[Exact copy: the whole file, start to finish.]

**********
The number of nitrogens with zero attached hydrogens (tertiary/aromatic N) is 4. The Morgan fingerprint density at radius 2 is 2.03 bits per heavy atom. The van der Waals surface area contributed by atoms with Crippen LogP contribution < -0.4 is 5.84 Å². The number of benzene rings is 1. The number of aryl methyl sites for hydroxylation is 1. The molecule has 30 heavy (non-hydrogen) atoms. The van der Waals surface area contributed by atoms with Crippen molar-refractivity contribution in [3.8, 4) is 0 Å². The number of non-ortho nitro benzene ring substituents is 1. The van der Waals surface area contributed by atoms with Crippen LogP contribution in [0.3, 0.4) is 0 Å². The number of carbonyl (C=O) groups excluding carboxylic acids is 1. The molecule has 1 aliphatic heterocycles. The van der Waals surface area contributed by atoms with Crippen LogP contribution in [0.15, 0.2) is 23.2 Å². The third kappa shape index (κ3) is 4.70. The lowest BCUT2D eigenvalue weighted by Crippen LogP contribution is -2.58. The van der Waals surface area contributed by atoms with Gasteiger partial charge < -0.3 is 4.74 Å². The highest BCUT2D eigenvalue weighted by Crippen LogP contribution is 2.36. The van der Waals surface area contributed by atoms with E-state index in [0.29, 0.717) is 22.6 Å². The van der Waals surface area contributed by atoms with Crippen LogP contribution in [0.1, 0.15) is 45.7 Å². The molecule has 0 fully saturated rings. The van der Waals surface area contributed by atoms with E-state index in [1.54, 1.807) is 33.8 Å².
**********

The number of nitrogens with zero attached hydrogens (tertiary/aromatic N) is 4. The Morgan fingerprint density at radius 2 is 2.03 bits per heavy atom. The van der Waals surface area contributed by atoms with Crippen LogP contribution < -0.4 is 5.84 Å². The number of benzene rings is 1. The number of aryl methyl sites for hydroxylation is 1. The molecule has 30 heavy (non-hydrogen) atoms. The van der Waals surface area contributed by atoms with Crippen molar-refractivity contribution in [3.8, 4) is 0 Å². The number of non-ortho nitro benzene ring substituents is 1. The van der Waals surface area contributed by atoms with Crippen LogP contribution in [0.3, 0.4) is 0 Å². The number of carbonyl (C=O) groups excluding carboxylic acids is 1. The molecule has 1 aliphatic heterocycles. The van der Waals surface area contributed by atoms with Crippen LogP contribution in [0.15, 0.2) is 23.2 Å². The third kappa shape index (κ3) is 4.70. The lowest BCUT2D eigenvalue weighted by Crippen LogP contribution is -2.58. The van der Waals surface area contributed by atoms with Gasteiger partial charge < -0.3 is 4.74 Å². The highest BCUT2D eigenvalue weighted by Crippen LogP contribution is 2.36. The van der Waals surface area contributed by atoms with E-state index in [0.29, 0.717) is 22.6 Å². The van der Waals surface area contributed by atoms with Crippen LogP contribution in [0.1, 0.15) is 45.7 Å². The molecule has 0 fully saturated rings. The van der Waals surface area contributed by atoms with E-state index in [1.54, 1.807) is 33.8 Å².